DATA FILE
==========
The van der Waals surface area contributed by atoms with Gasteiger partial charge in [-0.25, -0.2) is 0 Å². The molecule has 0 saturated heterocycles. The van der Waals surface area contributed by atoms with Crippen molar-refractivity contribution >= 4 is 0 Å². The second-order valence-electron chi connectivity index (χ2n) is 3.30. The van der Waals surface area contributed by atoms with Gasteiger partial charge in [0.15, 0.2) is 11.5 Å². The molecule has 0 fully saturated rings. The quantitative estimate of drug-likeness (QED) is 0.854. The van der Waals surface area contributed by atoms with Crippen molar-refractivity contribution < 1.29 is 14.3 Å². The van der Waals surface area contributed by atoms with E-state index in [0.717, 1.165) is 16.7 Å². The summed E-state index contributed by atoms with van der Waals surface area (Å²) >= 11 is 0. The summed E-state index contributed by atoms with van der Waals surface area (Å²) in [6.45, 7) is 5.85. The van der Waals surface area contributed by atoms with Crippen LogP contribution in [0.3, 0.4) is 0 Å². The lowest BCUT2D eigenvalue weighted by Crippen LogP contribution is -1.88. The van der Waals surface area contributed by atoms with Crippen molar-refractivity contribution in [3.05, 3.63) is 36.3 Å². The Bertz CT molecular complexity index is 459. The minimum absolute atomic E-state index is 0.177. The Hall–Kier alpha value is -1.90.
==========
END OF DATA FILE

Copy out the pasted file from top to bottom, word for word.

The van der Waals surface area contributed by atoms with Gasteiger partial charge in [-0.25, -0.2) is 0 Å². The molecule has 0 saturated heterocycles. The van der Waals surface area contributed by atoms with Crippen molar-refractivity contribution >= 4 is 0 Å². The second-order valence-electron chi connectivity index (χ2n) is 3.30. The van der Waals surface area contributed by atoms with Gasteiger partial charge in [0.15, 0.2) is 11.5 Å². The molecule has 0 fully saturated rings. The quantitative estimate of drug-likeness (QED) is 0.854. The van der Waals surface area contributed by atoms with Crippen molar-refractivity contribution < 1.29 is 14.3 Å². The van der Waals surface area contributed by atoms with E-state index in [0.717, 1.165) is 16.7 Å². The summed E-state index contributed by atoms with van der Waals surface area (Å²) >= 11 is 0. The summed E-state index contributed by atoms with van der Waals surface area (Å²) in [6.45, 7) is 5.85. The van der Waals surface area contributed by atoms with Crippen LogP contribution in [0.3, 0.4) is 0 Å². The lowest BCUT2D eigenvalue weighted by Crippen LogP contribution is -1.88. The van der Waals surface area contributed by atoms with Crippen molar-refractivity contribution in [3.05, 3.63) is 36.3 Å². The Bertz CT molecular complexity index is 459. The minimum absolute atomic E-state index is 0.177. The Hall–Kier alpha value is -1.90.